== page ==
Friday, September 7, 2018

The Way We Live Now by Anthony Trollope: A Note

Anthony Trollope's classic The Way We Live Now is his classic satire of late Victorian society, which bears more resemblance to our own than most of us can appreciate. It is something of a truism that railroads were the dot-coms of Trollope's time, but reading that novel, centered on a massive financial scandal centered on such a steampunk dot-com, shows in dramatic fashion just how much this was so. ("The object of Fisker, Montague, and Montague was not to make a railway to Vera Cruz, but to float a company.")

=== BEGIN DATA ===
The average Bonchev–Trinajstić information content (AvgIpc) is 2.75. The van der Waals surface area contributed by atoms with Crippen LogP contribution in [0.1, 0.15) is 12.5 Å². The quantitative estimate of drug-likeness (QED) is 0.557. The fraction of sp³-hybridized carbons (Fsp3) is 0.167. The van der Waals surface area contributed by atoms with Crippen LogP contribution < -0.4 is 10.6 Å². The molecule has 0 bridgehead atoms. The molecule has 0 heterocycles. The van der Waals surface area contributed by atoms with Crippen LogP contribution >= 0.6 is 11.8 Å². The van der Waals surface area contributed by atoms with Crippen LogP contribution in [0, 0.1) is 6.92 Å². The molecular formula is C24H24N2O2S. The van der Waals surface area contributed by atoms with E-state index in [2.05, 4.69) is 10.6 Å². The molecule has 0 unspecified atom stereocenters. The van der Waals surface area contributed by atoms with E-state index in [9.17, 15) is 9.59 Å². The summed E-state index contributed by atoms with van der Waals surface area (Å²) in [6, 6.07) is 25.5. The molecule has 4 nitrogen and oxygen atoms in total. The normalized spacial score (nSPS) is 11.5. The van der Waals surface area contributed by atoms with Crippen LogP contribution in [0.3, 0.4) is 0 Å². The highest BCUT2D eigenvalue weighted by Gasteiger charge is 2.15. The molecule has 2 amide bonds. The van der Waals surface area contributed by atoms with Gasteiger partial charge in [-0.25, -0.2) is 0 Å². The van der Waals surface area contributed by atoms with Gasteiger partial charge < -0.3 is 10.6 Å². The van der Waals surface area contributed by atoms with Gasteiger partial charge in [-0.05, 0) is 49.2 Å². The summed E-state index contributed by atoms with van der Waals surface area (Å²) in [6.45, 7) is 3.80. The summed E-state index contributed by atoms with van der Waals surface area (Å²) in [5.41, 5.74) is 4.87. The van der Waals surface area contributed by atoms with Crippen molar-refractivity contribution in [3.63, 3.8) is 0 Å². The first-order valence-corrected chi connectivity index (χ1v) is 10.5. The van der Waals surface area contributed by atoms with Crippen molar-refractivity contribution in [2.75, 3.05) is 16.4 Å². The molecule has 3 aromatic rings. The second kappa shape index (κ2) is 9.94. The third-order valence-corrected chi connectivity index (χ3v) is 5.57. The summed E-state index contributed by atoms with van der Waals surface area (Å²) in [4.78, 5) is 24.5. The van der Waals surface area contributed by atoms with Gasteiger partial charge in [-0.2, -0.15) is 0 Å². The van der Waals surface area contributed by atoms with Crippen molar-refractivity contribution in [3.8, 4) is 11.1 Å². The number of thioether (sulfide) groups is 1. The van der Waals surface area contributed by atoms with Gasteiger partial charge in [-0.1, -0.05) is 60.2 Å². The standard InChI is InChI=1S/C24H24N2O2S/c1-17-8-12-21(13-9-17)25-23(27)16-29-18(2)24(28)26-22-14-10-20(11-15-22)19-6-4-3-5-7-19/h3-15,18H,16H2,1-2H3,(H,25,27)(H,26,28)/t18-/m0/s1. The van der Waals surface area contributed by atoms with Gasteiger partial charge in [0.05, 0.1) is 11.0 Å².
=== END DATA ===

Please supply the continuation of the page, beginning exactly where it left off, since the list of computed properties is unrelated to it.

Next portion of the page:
Trollope's take on it all has real bite, one reason why critics in his day were unappreciative of that book, and why they might be similarly unappreciative in ours (as a cursory look at a number of lists of nineteenth century classics has suggested to me), but it seems to have enjoyed a bit of an upsurge in popularity in recent years, because of its relevance--and I suppose, also by more recent writers' failings. Among their many disservices Modernism, postmodernism and the rest have rendered today's "serious" literature too toothless to properly write such an epic in our own time, and so for satire we can hardly do better than look to a tale of comparable doings in a time long past.

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